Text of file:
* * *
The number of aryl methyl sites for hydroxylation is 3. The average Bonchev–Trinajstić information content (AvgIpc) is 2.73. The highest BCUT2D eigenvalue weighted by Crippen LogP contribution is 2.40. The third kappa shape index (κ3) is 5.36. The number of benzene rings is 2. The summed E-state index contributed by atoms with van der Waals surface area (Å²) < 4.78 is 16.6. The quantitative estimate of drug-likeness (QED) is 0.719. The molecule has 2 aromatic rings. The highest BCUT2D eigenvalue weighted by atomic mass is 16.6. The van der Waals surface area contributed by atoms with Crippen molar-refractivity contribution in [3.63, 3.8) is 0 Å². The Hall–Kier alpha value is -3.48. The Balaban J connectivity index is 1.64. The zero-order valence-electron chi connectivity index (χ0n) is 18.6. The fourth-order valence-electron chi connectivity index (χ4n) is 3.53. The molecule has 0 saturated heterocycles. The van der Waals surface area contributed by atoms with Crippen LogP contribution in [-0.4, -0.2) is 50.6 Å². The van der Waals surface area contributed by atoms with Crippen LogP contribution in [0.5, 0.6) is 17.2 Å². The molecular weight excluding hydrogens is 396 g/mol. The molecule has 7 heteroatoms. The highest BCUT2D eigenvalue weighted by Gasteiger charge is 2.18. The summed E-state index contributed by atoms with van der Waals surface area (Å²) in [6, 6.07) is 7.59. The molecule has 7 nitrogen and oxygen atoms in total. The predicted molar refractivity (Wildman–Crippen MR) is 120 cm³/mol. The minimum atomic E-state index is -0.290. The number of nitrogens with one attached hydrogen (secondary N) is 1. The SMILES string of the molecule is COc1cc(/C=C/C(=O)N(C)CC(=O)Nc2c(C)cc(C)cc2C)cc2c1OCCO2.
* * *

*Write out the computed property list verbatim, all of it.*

The number of aryl methyl sites for hydroxylation is 3. The average Bonchev–Trinajstić information content (AvgIpc) is 2.73. The highest BCUT2D eigenvalue weighted by Crippen LogP contribution is 2.40. The third kappa shape index (κ3) is 5.36. The number of benzene rings is 2. The summed E-state index contributed by atoms with van der Waals surface area (Å²) < 4.78 is 16.6. The quantitative estimate of drug-likeness (QED) is 0.719. The molecule has 2 aromatic rings. The highest BCUT2D eigenvalue weighted by atomic mass is 16.6. The van der Waals surface area contributed by atoms with Crippen molar-refractivity contribution in [3.63, 3.8) is 0 Å². The Hall–Kier alpha value is -3.48. The Balaban J connectivity index is 1.64. The zero-order valence-electron chi connectivity index (χ0n) is 18.6. The fourth-order valence-electron chi connectivity index (χ4n) is 3.53. The molecule has 0 saturated heterocycles. The van der Waals surface area contributed by atoms with Crippen LogP contribution in [-0.4, -0.2) is 50.6 Å². The van der Waals surface area contributed by atoms with Crippen LogP contribution in [0.5, 0.6) is 17.2 Å². The molecular weight excluding hydrogens is 396 g/mol. The molecule has 7 heteroatoms. The highest BCUT2D eigenvalue weighted by Gasteiger charge is 2.18. The summed E-state index contributed by atoms with van der Waals surface area (Å²) in [6, 6.07) is 7.59. The molecule has 7 nitrogen and oxygen atoms in total. The predicted molar refractivity (Wildman–Crippen MR) is 120 cm³/mol. The minimum atomic E-state index is -0.290. The number of nitrogens with one attached hydrogen (secondary N) is 1. The SMILES string of the molecule is COc1cc(/C=C/C(=O)N(C)CC(=O)Nc2c(C)cc(C)cc2C)cc2c1OCCO2.